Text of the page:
What about treatment of asymptomatic carotid disease (carotid stenosis in the neck), which doesn't cause any neurologic symptoms? It is a fairly benign disease, and the controversy is whether one should do carotid endarterectomy to prevent stroke, do carotid stenting to prevent stroke, or use best medical treatment. Best medical treatment includes statins, other drugs such as angiotensin-converting enzyme (ACE) inhibitors, better diet, better hypertension control, and better diabetic control. These comprise best medical treatment, and they have sharply decreased the incidence of stroke in patients with asymptomatic carotid stenosis. About 20 years ago, the stroke rate was 4%-6% per year. Now it is < 1% per year, probably because of all of these medical treatments, most importantly statins. Old trials have demonstrated that strokes are prevented in a small number of patients by intervening with carotid endarterectomy, but since 1990, statins and other treatments have been introduced. The old randomized trials are now obsolete, and many of us believe that most patients with asymptomatic carotid stenosis are best treated medically and not with intervention by carotid endarterectomy or carotid stenting.

When you look at the statistics over the past 5-10 years, most carotid interventions, including endarterectomy and stenting, have been in asymptomatic patients -- up to 90%. In New Jersey in 2009, 96% of all carotid stents were placed for asymptomatic disease. To me that is absurd. That is wrong. Most of those patients would have been much better off being treated medically. That is an opinion. We don't really know. We have the old randomized trials that are obsolete, which many people are still quoting as the reason for intervening on these patients. Then we have the data showing a sharply decreasing stroke rate with good medical therapy, so many of us believe that good medical therapy is best for most patients with asymptomatic carotid stenosis. If one could determine the very few patients with asymptomatic carotid stenosis who are going to have a stroke by using some nice test, then I think those patients should be intervened upon either by endarterectomy or stenting. But so far, we don't have a good way of doing that. There are some experimental methods using transcranial Doppler and other techniques that show promise, but we don't have a universally proven method for picking out the high-stroke-risk patients with asymptomatic carotid stenosis. Therefore, at the present time, I and many of my colleagues will treat most of these patients conservatively with best medical treatment. It seems to be gaining favor, although many still believe that most if not all of these patients should be treated. I think they are affected by bias.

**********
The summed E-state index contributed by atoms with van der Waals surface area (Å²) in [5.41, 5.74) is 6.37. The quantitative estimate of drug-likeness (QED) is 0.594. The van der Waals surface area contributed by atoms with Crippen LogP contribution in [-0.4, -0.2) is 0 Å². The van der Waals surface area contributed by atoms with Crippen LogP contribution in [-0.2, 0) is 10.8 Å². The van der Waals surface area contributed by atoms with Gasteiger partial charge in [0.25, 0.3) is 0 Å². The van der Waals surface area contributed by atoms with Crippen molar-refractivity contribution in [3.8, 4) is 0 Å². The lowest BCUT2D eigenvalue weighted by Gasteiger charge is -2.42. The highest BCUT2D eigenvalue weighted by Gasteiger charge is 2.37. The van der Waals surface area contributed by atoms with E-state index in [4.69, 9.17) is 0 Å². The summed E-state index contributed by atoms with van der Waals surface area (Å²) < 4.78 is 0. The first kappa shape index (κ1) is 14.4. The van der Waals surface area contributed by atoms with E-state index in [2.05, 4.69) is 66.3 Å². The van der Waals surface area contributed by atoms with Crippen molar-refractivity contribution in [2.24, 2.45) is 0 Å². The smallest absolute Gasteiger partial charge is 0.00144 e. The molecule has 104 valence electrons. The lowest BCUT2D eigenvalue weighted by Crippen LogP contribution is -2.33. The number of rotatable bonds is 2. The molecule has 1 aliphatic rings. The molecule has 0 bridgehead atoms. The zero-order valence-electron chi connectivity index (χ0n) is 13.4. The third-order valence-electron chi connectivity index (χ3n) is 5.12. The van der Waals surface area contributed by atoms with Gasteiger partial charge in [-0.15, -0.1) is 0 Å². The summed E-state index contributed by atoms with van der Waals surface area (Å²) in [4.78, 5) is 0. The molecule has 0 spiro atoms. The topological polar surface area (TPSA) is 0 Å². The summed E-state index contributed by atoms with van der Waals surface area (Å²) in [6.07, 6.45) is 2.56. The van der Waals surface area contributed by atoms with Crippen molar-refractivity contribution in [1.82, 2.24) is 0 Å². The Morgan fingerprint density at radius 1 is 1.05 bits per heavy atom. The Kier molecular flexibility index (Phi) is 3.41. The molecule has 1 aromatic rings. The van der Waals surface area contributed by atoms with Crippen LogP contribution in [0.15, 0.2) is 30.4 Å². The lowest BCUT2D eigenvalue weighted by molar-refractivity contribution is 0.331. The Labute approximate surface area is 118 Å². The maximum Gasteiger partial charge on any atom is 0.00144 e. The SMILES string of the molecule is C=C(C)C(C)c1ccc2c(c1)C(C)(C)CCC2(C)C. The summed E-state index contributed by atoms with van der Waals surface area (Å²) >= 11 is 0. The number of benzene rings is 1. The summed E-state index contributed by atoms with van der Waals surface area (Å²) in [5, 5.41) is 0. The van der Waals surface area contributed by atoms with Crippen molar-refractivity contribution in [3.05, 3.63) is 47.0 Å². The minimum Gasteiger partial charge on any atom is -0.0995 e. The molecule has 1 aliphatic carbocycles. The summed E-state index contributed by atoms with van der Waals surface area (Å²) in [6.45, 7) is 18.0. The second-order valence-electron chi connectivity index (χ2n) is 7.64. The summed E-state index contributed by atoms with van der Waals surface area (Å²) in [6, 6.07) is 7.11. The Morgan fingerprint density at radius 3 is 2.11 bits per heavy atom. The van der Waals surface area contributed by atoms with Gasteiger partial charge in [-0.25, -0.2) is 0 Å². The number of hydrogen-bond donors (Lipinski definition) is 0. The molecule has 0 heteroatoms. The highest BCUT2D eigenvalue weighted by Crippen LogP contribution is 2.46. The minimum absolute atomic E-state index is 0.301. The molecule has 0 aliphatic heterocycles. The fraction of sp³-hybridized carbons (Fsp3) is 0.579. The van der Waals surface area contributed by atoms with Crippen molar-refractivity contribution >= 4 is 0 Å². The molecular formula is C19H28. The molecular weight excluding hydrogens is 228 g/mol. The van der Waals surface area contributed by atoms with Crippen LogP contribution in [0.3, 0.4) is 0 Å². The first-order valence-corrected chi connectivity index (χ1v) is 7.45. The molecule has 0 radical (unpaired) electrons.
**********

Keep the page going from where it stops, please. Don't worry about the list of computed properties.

Ongoing Studies

Where is this going to go? Two studies are ongoing, one in Europe (SPACE2)[2] and one in the United States (CREST-2),[3] that are going to compare best medical treatment with carotid endarterectomy and carotid stenting. Probably in 3-5 years, we will have an answer to which patients should be treated by which method. Stay tuned. It is an interesting area and it is highly controversial. I admit to my bias and that most asymptomatic patients are best treated medically -- intensive medical treatment and not by endarterectomy or surgery. As time goes by, we will get more information from these 2 good randomized studies, but this will always be a controversial area because of the bias of the physicians doing the procedures and writing the papers. That is my opinion. I am Frank Veith. Thanks for reading and viewing the video.